ST. LOUIS -- When the Boston Bruins go on the power play, they are thinking one thing: Make the opponent pay for taking a penalty.
"That's the first thing we tell each other," Bruins forward David Pastrnak said.
The Bruins were lethally efficient in doing that in their 7-2 victory against the St. Louis Blues in Game 3 of the Stanley Cup Final at Enterprise Center on Saturday.
Boston went 4-for-4 on the power play on its way to taking a 2-1 lead in the best-of-7 series. Game 4 is in St. Louis on Monday (8 p.m. ET: NBC, CBC, SN, TVAS).
The Bruins needed four total shots to score their four power-play goals and didn't require more than 51 seconds to convert on any of their man-advantage opportunities.
Video: BOS@STL, Gm3: Bruins score four PPGs on four shots
It started with defenseman Torey Krug, who had the primary assist on three of the power-play goals and scored the other one. Although the Bruins' top line of Brad Marchand, Patrice Bergeron and Pastrnak has yet to produce a 5-on-5 goal in the series, it was more dangerous Saturday.
Bergeron and Pastrnak scored power-play goals. Bergeron had a goal and two assists, all on the power play. Marcus Johansson also scored on the power play.
"I think it was just a night where everything went our way," said Krug, whose four points set a Bruins Cup Final record.
A lot has been going the Bruins' way on the power play in the Stanley Cup Playoffs.
They are 6-for-14 (42.9 percent) in the Final, 13-for-29 (44.8 percent) over the past two rounds and an NHL-best 23-for-64 (35.9 percent) for the playoffs. By comparison, the Blues are 1-for-10 on the power play in the Final, including 1-for-5 in Game 3.
"I think we just have a lot of different abilities and talents out there," said Marchand, who assisted on Krug's power-play goal. "We've been together for a while now, so we're comfortable with communicating and trying to look for different things. With Torey back there making the plays that he's making, we get lucky sometimes."
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Despite their power-play success in the playoffs, the Bruins were unhappy with their execution in the first two games of the Final. Boston went 2-for-10 on the man-advantage in splitting the first two games against St. Louis with each of the goals coming off zone-entry plays.
After reviewing some video, a decent portion of the Bruins practice on Friday was dedicated to working on the power play.
"We've really focused on entries, scoring, worked against Carolina," Bruins coach Bruce Cassidy said. "We try to exploit certain areas if we can. But O-zone, I thought we forced a lot of plays, didn't recover pucks well, we didn't have the support."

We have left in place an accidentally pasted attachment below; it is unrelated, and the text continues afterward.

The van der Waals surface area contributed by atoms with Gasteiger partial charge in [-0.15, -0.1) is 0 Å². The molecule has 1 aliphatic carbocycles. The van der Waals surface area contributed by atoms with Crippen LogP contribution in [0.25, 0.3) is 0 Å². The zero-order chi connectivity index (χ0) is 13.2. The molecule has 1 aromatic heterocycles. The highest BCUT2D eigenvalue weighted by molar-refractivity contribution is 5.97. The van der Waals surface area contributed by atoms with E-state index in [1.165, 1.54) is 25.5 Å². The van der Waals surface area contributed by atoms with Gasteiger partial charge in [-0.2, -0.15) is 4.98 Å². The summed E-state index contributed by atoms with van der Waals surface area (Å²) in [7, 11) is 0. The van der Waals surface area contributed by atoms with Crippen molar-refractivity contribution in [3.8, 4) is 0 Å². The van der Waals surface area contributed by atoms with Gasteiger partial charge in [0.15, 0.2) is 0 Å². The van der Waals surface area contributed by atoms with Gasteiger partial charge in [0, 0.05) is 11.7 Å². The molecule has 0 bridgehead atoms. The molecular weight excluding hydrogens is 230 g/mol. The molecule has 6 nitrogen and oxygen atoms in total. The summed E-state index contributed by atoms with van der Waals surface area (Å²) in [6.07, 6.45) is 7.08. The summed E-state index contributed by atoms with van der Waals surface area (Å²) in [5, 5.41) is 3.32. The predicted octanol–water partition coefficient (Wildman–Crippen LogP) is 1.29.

At one point during the practice, David Backes, who was subbing on the first unit while Bergeron took a maintenance day, scored on a deflection play similar to the one that Bergeron scored on to open the scoring 10:47 into the first period Saturday.
Krug took a wrist shot from the right point that Bergeron, who was stationed in the "bumper" spot at the inner rim of the right circle, tipped past goalie Jordan Binnington. That came 21 seconds into the Bruins' first power play, setting the tone for the night.
"I think we were taking what's there," said Bergeron, whose seven power-play goals are most in the playoffs. "I think maybe earlier we were forcing plays a little too much and tonight we put the puck on net and when you do that good things happen."
Video: BOS@STL, Gm3: Krug on setting B's record, Game 3 win
Pastrnak scored the Bruins' second power-play goal to increase their lead to 4-0 at 41 seconds of the second period. Krug was at the left point on that one and fed Pastrnak to the left of the net before he lifted a backhand over Binnington's right pad.
After Ivan Barbashev cut Boston's lead to 4-1 at 11:05 of the second, the Bruins struck on the power play again with Krug taking a right point shot that deflected in off the stick of Blues defenseman Jay Bouwmeester in front at 12:12 - 31 seconds into Colton Parayko's high-sticking minor. That ended Binnington's night after he allowed five goals on 19 shots.
"We tried to be more decisive and assertive getting pucks to the net after one or two passes," Krug said. "The fact that we knew that someone was going to shoot the puck off of one or two passes allowed our guys to just get to the net in front of the goaltender's eyes and then recover the puck if there's a rebound to be had. So [it was] assertiveness and good decision-making and our skill guys came through."
The Bruins' power-play prowess has mostly overshadowed the effectiveness of their penalty kill, which had killed 21 straight before Parayko's power-play goal 5:24 into the third period that cut it 5-2. And getting Bergeron's line going could spell bad news for the Blues.
"We found our game and we executed and stayed close to each other in their zone and that's about it," Bergeron said.